The year blipped on. Sometimes the spectacle of her students’ gazes angled down toward their iPad screens filled Mrs. Papier with such fury that she threatened to smash the tablets on the linoleum floor. The lack of courtesy, the gross disregard for the expertise she had to offer as a warm, animated, three-dimensional, thoroughly educated and experienced human being, was too much to bear. Other times, she started her lesson anyway, preaching over their bent heads, complimenting herself out loud for her own wisdom (because they were too busy right now to shower her with admiration), thanking herself for pushing back deadlines and dropping lowest quiz grades (because they were too busy right now to thank her themselves) and musing to herself about the stunning autonomy and maturity that the 1:1 initiative had bestowed upon the young people before her (because sometimes she thought sarcasm actually worked pretty well). “Plus, what a brilliant new addition to my pedagogical toolbox,” she would say. “It has made my teaching methods so much more imaginative, effective, and diverse.” And she would pretend that her students’ absentminded smiles were for her, even though they were aimed at high gaming scores, refreshed Facebook feeds, or, when batteries failed, lovely adolescent reflections (their skin appeared so clear!) in blacked-out screens.
Mrs. Papier began running out of time for her curriculum plans in May, as she usually did, and against her better judgment, allowed her students to purchase the ebook version of The Great Gatsby because it was a free classic and immediately available. They could dive into evaluating the novel right away.
(Why, oh why, did she continue to torture herself so? Did she really think that things would change? Didn’t she feel jerked around by the iPad, that handsome devil, who made so many promises of companionship and enlightenment, then disappointed her with its juvenile tricks? And yet, did she keep romancing herself into a hopeful vision for the future? Yes. Yes, she did. Why? Why? Why?)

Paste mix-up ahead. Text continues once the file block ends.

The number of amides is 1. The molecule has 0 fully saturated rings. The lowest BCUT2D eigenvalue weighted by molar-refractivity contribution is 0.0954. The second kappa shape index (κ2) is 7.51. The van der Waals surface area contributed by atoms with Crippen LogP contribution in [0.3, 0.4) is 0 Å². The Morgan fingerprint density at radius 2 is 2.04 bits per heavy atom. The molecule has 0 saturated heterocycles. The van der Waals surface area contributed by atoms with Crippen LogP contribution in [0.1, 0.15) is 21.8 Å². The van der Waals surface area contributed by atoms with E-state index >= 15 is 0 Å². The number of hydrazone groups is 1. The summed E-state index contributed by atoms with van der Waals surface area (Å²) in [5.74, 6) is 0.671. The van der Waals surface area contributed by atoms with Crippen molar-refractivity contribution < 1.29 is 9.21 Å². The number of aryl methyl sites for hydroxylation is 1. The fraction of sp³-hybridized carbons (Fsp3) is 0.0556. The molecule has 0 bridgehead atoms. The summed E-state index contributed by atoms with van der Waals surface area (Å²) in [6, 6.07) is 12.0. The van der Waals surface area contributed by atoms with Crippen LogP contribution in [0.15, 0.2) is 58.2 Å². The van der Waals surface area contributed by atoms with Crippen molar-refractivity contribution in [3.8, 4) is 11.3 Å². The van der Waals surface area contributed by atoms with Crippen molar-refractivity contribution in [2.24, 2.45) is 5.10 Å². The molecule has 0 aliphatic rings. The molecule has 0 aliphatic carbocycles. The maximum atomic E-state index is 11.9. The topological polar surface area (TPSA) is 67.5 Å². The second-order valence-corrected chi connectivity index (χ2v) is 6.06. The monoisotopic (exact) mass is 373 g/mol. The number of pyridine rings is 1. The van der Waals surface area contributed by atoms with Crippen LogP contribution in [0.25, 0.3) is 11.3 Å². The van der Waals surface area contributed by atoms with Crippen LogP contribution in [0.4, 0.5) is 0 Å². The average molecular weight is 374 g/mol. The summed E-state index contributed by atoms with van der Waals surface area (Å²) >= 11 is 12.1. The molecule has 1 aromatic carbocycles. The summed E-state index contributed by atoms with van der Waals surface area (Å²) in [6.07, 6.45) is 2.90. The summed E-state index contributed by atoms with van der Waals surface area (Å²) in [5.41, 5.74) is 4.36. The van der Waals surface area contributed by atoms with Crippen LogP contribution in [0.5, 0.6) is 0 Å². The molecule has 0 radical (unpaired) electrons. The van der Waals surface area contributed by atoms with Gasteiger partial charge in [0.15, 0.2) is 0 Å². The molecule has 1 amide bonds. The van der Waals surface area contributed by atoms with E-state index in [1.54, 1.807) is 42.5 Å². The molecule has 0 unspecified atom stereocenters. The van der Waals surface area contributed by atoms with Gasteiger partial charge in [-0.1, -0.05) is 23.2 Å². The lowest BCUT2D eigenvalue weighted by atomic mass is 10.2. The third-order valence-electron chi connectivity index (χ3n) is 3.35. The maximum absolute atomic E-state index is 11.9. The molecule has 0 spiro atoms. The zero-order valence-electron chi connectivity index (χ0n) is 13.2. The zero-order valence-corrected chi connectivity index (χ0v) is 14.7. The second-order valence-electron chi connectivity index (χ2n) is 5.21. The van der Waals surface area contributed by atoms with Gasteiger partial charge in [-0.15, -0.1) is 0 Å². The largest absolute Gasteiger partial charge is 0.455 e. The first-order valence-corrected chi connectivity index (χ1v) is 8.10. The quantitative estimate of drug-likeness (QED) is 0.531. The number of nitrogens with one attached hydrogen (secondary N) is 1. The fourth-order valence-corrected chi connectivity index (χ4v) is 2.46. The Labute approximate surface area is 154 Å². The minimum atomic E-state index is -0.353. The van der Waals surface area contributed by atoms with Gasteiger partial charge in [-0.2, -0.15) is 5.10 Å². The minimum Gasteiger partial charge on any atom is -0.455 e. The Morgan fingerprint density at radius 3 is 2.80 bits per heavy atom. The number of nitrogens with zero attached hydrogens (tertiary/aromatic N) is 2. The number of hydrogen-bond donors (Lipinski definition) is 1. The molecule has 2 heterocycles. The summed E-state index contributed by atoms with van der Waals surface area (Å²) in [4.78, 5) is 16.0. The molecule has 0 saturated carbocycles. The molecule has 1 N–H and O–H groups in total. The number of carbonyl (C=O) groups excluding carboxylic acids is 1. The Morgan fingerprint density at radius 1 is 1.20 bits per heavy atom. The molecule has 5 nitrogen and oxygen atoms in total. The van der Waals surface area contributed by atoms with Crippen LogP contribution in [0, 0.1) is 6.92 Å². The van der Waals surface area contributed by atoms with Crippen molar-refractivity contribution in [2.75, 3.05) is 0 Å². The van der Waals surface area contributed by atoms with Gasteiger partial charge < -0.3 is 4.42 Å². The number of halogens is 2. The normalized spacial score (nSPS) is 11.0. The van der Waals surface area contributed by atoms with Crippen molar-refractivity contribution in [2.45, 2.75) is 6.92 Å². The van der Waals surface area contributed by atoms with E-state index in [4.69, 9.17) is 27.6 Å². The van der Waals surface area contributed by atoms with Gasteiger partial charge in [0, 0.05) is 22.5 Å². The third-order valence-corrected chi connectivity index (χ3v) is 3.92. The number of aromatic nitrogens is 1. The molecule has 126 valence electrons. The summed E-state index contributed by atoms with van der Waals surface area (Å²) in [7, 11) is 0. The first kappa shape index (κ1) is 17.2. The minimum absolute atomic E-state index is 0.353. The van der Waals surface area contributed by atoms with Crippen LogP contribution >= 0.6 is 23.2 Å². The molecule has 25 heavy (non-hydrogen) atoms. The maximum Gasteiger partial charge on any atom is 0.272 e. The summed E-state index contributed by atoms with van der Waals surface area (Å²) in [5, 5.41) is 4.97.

The extra seven to eight minutes that it took every day for students to find the one lone floating paragraph that Mrs. Papier wanted to discuss out of the endless sea of un-numbered pa—well, not pages, because the ebook didn’t officially have any, but the endless sea of un-numbered—scrolls?—like the spinning drums in a slot machine one hopes will land miraculously on three matching berry bunches—anyhow, the extra seven to eight minutes that it took every day for everyone to find the one lone floating paragraph that Mrs. Papier wanted to discuss, added up over the course of a couple of weeks, amounted to more than an entire class period. Mrs. Papier would have been able to finish analyzing the novel with her class before Finals Week if she had not lost that precious time. Instead, her students took matters into their own hands and read the SparkNotes summaries and analyses in place of the actual text. They were proud of themselves for their resourcefulness, and Mrs. Papier went home on the last day of classes and ate a dozen mini Memorial-Day-themed cupcakes with blue frosting out of a plastic container to sop up the tears of her soul.
Mrs. Papier was nearly free of the iPad’s omniscience. Her heart pounded feverishly with the prospect. During Finals Week, her students would give live presentations that did not require a multimedia component. “Make a posterboard,” she had told them. “Write a song and play it on your guitar. Produce a sock puppet show. Put together a diorama. A diorama, I said. Recite an original poem. Choreograph an interpretive dance and perform it. Think outside of the screen. Er, the box.”
Not one student took her suggestion.
When time came for the children to project their slideshows on the whiteboard, they were excited to use a program new to the school called InvisiWaves, which was supposed to transmit whatever was on their iPads to the whiteboard via the WiFi connection. One by one the students stood in front of their classmates and Mrs. Papier—her Pilot pen poised over an extensive rubric—smiling in their suit jackets. One by one they introduced their Powerpoint presentations. One by one they stiffened in horror when the WiFi failed and booted their iPads right off the undulations of those certainly invisible but not indefatigable internet waves.
One by one they watched their hard work vanish. One by one they secretly, desperately, texted their mothers to bring in a fresh-picked bribe to please Mrs. Papier.
“Oh—so now you think that edible apples will buy back my approval,” she said to them. “No such luck.” And she turned away the McIntoshes, the Cortlands, and the Granny Smiths.
Mrs. Papier learned something very valuable that year. She learned that one of the first pieces of advice that she had ever heard, from a mentor teacher right before her primordial September, was one that she should follow without hesitation: “There’s only one person in the classroom who needs to be happy, and that’s you.”
The iPad did not make her happy. The iPad made her feel twisted and compromised inside. The iPad caused her nerves to bristle and rendered her love for teaching fragile. The iPad taunted her, humiliated her, and virtually obliterated her. Therefore, the iPad would have to go.
Vive Le Papier, she thought, as she registered the last zero, a lithe little hug of ink, in her gradebook in the “Final Presentation” column. Vive Le Papier.